Friday, 19 June 2020

Kasper - The Bisque jointed Doll

Hello everyone,

Hope you are all well. Here we are all set for another weekend. The days here are getting warmer by the minute and I wouldn't want it any different. 

Today I wanted to share with you my newest addition to my miniature collection.


Here is Kasper! Kasper is a miniature Hertwig bisque jointed doll. He stands seven centimetres tall. Made in Germany in the very early 1900's. 

Bisque dolls or porcelain dolls are made partially or wholly out of bisque or biscuit porcelain. Bisque dolls are characterized by their realistic, skin-like matte finish. They had their peak of popularity between 1860 and 1900 with French and German dolls.

The second I saw him, I fell in love with him. Luckily enough the little tot was meant for me. Some of you might find him creepy, having a hunched back and a fat tummy but all that disperses when you see the sweet smile on his face. 

I was intrigued to find more about the origin of Kasper.

Kasper known as 'Kasperl' is a famous and traditional puppet character from Austria, German-speaking Switzerland and Germany. Its roots date to 17th century, and it was at times so popular that Kasperltheatre was synonymous with puppet theatre. The older, more traditional 'Kasperl' shows are very similar to 'Mister Punch' in Britain. There are also 'Kasperl versions' of the Grimm and other fairy tales and of 'modern fairy tales'.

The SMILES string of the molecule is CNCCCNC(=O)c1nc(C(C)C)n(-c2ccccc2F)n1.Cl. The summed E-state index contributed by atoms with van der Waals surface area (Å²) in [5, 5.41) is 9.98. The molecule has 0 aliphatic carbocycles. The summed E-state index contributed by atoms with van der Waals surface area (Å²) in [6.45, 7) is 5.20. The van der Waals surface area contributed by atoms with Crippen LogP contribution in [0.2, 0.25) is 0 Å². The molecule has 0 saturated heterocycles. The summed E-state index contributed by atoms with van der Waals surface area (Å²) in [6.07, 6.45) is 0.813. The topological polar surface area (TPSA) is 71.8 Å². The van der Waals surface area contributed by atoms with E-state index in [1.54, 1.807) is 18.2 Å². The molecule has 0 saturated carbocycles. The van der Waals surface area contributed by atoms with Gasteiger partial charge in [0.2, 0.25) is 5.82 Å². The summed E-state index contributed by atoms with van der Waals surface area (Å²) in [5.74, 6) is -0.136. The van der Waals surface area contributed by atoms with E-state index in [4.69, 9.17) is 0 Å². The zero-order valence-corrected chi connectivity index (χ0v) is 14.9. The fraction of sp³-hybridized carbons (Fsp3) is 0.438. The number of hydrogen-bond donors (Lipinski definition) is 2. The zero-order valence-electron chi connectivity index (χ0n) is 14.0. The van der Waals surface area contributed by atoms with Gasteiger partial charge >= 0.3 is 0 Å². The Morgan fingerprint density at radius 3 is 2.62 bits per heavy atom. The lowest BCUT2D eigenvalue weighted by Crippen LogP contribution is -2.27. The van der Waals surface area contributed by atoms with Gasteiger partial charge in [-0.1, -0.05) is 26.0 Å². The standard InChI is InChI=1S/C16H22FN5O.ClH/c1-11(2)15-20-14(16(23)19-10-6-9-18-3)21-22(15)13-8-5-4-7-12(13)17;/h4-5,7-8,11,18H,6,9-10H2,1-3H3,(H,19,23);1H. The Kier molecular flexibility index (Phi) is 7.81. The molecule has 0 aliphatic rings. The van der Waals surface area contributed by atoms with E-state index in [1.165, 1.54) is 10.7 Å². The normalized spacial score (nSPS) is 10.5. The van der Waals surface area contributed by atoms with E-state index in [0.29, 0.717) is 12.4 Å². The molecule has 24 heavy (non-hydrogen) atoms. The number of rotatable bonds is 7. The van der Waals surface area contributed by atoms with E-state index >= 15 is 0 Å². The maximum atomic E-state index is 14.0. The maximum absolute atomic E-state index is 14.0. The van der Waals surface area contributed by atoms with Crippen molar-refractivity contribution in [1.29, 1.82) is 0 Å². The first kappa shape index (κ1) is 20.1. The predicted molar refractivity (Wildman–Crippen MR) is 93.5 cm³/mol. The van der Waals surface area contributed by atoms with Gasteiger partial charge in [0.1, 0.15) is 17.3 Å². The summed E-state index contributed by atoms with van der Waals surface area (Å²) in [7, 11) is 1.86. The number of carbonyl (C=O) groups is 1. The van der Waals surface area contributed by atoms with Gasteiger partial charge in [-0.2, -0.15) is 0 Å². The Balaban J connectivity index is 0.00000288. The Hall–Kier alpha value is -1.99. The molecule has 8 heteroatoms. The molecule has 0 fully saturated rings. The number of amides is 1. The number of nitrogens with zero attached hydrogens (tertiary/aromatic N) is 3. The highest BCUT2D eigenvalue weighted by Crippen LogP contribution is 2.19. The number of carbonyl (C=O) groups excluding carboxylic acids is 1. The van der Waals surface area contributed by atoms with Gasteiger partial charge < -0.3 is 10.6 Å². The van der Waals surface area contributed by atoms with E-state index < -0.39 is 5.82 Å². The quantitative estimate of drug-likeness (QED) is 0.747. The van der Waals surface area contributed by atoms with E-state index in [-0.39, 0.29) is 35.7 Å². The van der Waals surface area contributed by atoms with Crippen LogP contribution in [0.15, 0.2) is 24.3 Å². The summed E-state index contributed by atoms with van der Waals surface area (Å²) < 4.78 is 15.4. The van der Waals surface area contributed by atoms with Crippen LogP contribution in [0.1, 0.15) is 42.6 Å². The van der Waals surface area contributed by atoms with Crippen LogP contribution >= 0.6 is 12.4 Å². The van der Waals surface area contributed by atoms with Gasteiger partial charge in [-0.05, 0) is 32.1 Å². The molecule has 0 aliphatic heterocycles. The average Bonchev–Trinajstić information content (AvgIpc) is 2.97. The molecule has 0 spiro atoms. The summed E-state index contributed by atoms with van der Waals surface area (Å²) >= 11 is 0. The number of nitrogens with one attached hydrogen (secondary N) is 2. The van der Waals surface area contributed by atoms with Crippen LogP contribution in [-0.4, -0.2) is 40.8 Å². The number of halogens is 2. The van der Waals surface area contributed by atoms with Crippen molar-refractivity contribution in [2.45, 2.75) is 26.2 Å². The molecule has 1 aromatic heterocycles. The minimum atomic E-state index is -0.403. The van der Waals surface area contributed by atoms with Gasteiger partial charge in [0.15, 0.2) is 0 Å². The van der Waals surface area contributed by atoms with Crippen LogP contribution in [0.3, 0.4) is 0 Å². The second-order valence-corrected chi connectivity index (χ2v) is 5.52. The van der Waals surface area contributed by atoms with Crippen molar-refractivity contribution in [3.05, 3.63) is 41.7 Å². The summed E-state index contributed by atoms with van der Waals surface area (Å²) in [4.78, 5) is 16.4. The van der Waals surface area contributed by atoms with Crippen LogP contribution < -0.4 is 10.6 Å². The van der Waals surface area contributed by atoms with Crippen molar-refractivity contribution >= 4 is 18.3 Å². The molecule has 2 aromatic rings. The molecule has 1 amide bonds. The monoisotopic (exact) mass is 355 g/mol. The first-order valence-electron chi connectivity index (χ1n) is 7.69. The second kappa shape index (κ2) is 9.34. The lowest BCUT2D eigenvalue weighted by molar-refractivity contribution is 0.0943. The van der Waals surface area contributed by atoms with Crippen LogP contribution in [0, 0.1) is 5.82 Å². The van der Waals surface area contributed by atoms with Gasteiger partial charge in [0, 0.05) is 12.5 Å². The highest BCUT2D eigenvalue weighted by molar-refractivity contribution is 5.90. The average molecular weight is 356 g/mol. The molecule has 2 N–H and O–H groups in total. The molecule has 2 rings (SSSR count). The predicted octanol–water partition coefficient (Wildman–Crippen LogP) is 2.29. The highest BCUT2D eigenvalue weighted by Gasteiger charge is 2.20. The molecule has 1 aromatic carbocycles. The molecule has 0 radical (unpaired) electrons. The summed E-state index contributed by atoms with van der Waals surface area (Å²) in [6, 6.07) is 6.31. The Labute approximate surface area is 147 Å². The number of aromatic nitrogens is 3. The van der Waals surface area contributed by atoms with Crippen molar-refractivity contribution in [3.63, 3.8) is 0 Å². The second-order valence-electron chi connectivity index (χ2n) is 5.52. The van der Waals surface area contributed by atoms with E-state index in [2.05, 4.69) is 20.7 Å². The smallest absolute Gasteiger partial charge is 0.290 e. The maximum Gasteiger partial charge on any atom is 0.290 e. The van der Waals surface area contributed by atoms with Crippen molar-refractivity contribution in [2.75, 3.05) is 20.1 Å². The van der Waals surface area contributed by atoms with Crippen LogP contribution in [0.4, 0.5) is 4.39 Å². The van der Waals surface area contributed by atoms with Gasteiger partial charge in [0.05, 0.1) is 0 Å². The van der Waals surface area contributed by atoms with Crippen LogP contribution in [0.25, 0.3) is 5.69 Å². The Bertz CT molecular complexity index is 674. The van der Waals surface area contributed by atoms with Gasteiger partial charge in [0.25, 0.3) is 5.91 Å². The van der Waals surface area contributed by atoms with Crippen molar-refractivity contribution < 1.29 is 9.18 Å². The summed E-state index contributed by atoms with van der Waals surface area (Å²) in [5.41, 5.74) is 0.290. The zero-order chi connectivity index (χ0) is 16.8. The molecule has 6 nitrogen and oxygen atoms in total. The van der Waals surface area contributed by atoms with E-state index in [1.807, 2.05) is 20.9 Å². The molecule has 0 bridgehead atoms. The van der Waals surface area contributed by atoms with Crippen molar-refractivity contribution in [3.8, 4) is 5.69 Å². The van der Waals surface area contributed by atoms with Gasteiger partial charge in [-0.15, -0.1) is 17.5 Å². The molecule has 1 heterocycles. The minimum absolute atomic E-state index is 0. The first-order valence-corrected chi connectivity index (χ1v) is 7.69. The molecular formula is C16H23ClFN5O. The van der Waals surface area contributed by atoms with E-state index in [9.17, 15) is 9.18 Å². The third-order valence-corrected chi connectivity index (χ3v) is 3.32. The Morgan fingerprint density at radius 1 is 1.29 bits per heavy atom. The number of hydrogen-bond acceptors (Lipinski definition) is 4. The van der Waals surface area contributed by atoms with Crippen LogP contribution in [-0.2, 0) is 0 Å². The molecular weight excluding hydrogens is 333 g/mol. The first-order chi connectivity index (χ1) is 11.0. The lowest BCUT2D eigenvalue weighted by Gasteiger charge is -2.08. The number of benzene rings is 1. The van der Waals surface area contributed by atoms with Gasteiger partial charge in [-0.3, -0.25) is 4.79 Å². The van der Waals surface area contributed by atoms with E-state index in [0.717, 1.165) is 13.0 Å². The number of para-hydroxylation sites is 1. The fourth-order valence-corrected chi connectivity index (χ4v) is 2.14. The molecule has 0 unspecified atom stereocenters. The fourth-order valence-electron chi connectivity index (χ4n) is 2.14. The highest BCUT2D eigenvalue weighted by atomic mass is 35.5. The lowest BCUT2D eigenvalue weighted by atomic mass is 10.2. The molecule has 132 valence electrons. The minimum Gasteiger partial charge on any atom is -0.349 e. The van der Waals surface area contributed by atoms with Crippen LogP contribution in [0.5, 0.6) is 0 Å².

Kasper is the hero of German puppet theatre. The name Kasper probably comes from the ancient Persian meaning 'keeper of the treasure'. Tradition holds one of the three Kings or Magi who visited the Christ Child was named Caspar.

The puppet character currently named Kasper first appeared in Munich in 1858 in a marionette play "The Enchanted Lily" by Graf Pocci. Like his cousin Punch, the early Kasper used a slapstick to beat the devil, witch and crocodile.

I am so glad that I got him. I took his photo shoot in the Dickens Book shop in Regent Street. Here are a few more pictures of him. 

For now my tiny Kasper will fit nicely in 'Matquel's Antique and China Shop'. 

I hope you enjoyed the historical part of Kasper and my tiny 'keeper of the treasures'. 

I will be working further on my new project during the weekend and I can't wait to share with you my progress, so make sure to keep tuned for the next update. 

Wishing you all a happy weekend. 

Take Care and See You Soon.


Rebecca xxx


  1. A lovely chap and a very interesting history to go with him. Collecting definitely broadens one horizon. I Always wonder how you manage to find all the lovely treasures - I remember the small wooden Groender dolls. Awesom.

    1. Thank you so much Michael. Glad you like him. A dear friend of mine pointed him out to me and O couldn't resist him. I am so happy I got it.

  2. Lovely pictures, Rebecca!! I knew you'd manage to do a great photo shoot of the little guy, well done!!! x

    1. Thank you so much José for everything. So glad you liked the pictures